November 17, 2004
by Dennis T. Avery
Will thousands of Americans die of a virulent new "Asian flu" this year because countries such as Thailand, Vietnam and China keep most of their chickens in little, traditional backyard flocks?
In Thailand, a baby girl and her aunt recently died of the new Asian flu strain after mingling with flu-infected chickens in their village. The baby's mother also died, probably because she nursed the little girl while she was infected. At least 30 Asians have died recently of the virulent new influenza strain, but human-to-human transmission is what scares health authorities most.
Human-to-human transmission increases the risk of the virus mutating into an easily transmitted and more deadly assault on people. That's apparently what happened in the horrifying "Spanish influenza" outbreak which killed 21 million people worldwide in 1918-19.
Remember that the major killers of humans are infectious diseases that started with our livestock. Examples: flu from poultry; smallpox, tuberculosis, and measles from cattle; yellow fever and AIDS from monkeys.
The U.S. Centers for Disease Control warns that the new influenza pandemic could threaten the lives of thousands of Americans -- and this year we have only half the vaccine needed to protect ourselves.
Even in an average flu year more than 30,000 Americans die of the flu, mostly children, pregnant women and people over 50. America's first line of defense against the flu is that virtually all of our chickens and poultry are kept far from our population centers, in modern confinement houses. Viruses need big populations to work on, and our few, scattered poultry farmers minimize the chances of creating new influenza strains.
It's no accident that the world's recent "Asian" flu strains have come from a region with hundreds of millions of villagers and billions of free-range chickens. Americans should give thanks that we don't have very many traditional backyard chicken flocks.
Discouraging vaccine makers, on the other hand, makes us less safe. Remember when Bill and Hillary Clinton "nationalized" children's vaccines in a grandstanding political ploy? That didn't get more vaccines to children, but it did discourage vaccine makers.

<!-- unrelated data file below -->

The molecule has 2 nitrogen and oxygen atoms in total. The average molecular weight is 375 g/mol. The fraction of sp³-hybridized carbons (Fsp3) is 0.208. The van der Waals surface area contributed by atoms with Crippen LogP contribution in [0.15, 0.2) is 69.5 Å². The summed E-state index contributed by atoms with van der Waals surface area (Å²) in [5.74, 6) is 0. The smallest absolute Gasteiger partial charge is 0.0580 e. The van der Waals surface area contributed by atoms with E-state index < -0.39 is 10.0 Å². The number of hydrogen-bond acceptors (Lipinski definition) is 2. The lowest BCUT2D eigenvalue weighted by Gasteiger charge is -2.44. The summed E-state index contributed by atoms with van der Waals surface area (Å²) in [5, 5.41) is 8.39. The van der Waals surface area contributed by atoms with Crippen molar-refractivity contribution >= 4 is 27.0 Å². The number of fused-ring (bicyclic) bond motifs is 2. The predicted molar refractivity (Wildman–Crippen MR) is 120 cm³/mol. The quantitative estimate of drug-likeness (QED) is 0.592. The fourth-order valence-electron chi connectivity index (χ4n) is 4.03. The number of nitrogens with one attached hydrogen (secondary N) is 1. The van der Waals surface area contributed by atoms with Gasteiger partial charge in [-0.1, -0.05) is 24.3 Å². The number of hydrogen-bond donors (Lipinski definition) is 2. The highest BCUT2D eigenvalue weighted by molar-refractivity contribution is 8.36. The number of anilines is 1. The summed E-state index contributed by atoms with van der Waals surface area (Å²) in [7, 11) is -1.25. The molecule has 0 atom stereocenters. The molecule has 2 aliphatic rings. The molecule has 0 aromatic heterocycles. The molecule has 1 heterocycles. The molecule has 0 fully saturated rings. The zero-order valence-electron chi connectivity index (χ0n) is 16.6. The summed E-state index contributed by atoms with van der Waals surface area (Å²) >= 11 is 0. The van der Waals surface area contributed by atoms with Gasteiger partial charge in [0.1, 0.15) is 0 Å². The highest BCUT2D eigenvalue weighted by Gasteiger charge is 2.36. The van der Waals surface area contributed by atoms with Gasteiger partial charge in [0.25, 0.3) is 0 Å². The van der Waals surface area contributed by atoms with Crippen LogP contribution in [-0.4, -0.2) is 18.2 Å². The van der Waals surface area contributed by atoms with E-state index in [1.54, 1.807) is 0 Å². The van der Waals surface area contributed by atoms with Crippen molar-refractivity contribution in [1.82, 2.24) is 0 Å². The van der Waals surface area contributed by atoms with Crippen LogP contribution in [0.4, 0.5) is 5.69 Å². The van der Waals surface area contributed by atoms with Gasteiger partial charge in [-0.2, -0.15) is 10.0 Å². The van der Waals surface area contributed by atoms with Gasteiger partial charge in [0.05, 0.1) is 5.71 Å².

The trial lawyers have further discouraged vaccine makers by threatening lawsuits for causing imaginary cases of autism in children. The autism ploy has succeeded because kids are often diagnosed with autism at about the age when they get vaccinated for measles, mumps and rubella. Parents in denial about autism, a brain-development disorder, are sometimes willing to believe that the vaccinations "caused" it. Some juries are too.
America used to have dozens of vaccine makers. Now only five companies are still going through the tedious and scientifically difficult process of vaccine manufacture.
The only flu vaccine Americans can get as the flu season nears is from one French company that makes it in Pennsylvania. But the plant can make only half enough for America's flu season this year.
Britain shut down the other half of the U.S. vaccine supply, closing a U.S. maker's UK plant after the company found a batch of vaccine had failed its sterility test. The process starts with special hen's eggs, so sterility is a constant challenge.
Should we call Senator Clinton or John Edwards and the Trial Lawyers Association for this year's flu shots?
Dennis T. Avery is based in Churchville, VA, and is director of the Hudson Institute's Center for Global Food Issues.
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